A court battle between French unions and e-commerce goliath Amazon is expected to be ruled on Friday by a French court.
Amazon announced 9 days ago that it was closing all of its warehouses in France, after a ruling by a French court that limited its ability to trade in that country.
The French court had ordered Amazon to limit deliveries to essential goods such as food and medical supplies during the Coronavirus pandemic, in a case brought by a French trade union.
The French court had originally ruled that Amazon had to carry out a more thorough assessment of the risk of coronavirus contagion at its warehouses, and should restrict its deliveries in the meantime, or face a fine, while it improved its health measures.
Amazon instead opted to close all six of its warehouses in France in response, in a move that impacted 10,000 permanent and interim workers (6,500 are permanent workers).
Amazon’s closure of the warehouses was until it could appeal the court decision.
And now according to Reuters, the French court is to rule on the appeal on Friday.
The closure of the Amazon warehouses has not just hurt its workforce in that country, but also 10,000 smaller third-party traders that sell and ship their goods via the Amazon logistics juggernaut.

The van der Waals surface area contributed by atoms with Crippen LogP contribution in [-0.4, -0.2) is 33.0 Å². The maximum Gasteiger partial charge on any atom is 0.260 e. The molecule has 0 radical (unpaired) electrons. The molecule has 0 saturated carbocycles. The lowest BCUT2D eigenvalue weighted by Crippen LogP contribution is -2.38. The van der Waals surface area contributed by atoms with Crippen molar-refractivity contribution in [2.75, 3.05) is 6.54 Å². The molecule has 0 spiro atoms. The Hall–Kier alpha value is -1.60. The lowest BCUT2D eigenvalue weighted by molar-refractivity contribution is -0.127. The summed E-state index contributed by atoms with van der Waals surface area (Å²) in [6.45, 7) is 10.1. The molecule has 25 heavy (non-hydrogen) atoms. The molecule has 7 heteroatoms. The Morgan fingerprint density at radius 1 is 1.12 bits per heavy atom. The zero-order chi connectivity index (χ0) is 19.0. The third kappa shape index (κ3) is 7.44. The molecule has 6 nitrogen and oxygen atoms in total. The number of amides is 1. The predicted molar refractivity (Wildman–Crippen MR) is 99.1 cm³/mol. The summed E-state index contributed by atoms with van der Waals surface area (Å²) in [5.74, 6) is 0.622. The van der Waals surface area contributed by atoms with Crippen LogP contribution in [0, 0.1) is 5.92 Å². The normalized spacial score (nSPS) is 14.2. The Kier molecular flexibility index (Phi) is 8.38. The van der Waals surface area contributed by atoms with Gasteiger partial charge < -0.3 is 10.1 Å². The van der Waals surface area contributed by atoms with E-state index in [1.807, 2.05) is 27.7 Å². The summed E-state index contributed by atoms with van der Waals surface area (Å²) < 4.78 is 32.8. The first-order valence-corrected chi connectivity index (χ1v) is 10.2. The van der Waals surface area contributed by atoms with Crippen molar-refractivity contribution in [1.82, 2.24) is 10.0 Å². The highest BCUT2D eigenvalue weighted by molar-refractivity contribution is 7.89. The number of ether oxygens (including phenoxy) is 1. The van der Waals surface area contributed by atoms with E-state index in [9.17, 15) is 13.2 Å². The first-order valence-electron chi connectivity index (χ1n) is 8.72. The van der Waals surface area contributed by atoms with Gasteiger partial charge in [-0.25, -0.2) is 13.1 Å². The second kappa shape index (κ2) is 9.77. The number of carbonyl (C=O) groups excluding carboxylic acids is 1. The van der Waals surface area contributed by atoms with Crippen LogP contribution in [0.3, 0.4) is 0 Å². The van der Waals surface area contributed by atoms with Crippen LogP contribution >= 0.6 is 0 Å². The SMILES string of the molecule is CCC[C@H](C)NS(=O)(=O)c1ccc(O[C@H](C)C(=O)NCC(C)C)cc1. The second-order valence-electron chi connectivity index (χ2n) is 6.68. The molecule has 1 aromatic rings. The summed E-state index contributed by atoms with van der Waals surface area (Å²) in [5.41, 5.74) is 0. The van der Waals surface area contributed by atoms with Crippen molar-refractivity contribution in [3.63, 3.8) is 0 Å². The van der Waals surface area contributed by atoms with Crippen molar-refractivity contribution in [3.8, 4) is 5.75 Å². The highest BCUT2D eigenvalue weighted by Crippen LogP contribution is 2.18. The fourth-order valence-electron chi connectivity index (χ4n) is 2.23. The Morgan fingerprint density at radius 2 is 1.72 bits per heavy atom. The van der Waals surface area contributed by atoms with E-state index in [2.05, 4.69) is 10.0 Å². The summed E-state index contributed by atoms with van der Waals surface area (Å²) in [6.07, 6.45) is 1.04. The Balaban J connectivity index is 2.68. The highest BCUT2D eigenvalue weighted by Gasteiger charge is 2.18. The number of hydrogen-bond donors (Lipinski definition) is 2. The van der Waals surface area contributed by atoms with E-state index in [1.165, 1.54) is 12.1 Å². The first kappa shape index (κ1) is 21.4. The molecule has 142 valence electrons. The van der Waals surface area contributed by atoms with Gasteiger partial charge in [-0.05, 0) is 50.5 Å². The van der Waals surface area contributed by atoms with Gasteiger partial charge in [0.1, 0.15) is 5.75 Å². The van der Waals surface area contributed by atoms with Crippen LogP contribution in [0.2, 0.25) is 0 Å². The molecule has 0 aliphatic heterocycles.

“It’s been horrendous,” Yannick Jan was quoted as saying. He runs a stationery company that has been trying to handle 600 orders a day from its own premises, rather than the usual 80, since Amazon warehouses shut on 16 April.
He reportedly has had to opt for more expensive delivery firms, which is eating into his margins.
Amazon’s reasoning for closing its warehouses was that the original French court ruling was too vague and it could not risk a fine.
It remains to be seen what Amazon will decide if the French court rejects its appeal, and whether it can reach a compromised with staff to allow its French warehouses to reopen.
“I can reassure everyone – we are heading towards a solution,” Laurent Dégousée of the Sud union was quoted by Reuters as saying.
The Sud union brought the claim, and it wants Amazon and postal services in France to restrict the shipments they process.
Amazon, has insisted its health standards were adequate, and has frozen some storage fees for French vendors.
Meanwhile, Amazon has also been facing criticism in the United States over the firing of staff members who had criticised cleaning in warehouses that have reported cases of Covid-19.
More than 130 Amazon-owned facilities in the US have confirmed cases of Covid-19, with some locations including multiple affected individuals.
Amazon had already begun instituting anti-pandemic measures including taking the temperature of staff upon their arrival at work and spraying disinfectant.
Five US senators sent Amazon chief Jeff Bezos a letter demanding more information on the firing of Christian Smalls.
Smalls had alleged that Amazon had not properly cleansed its warehouse in Staten Island, after an employee was struck down with Covid-19.
Last month Amazon workers were told they would be able to take unlimited sick days in March, but only if they were diagnosed with Covid-19.
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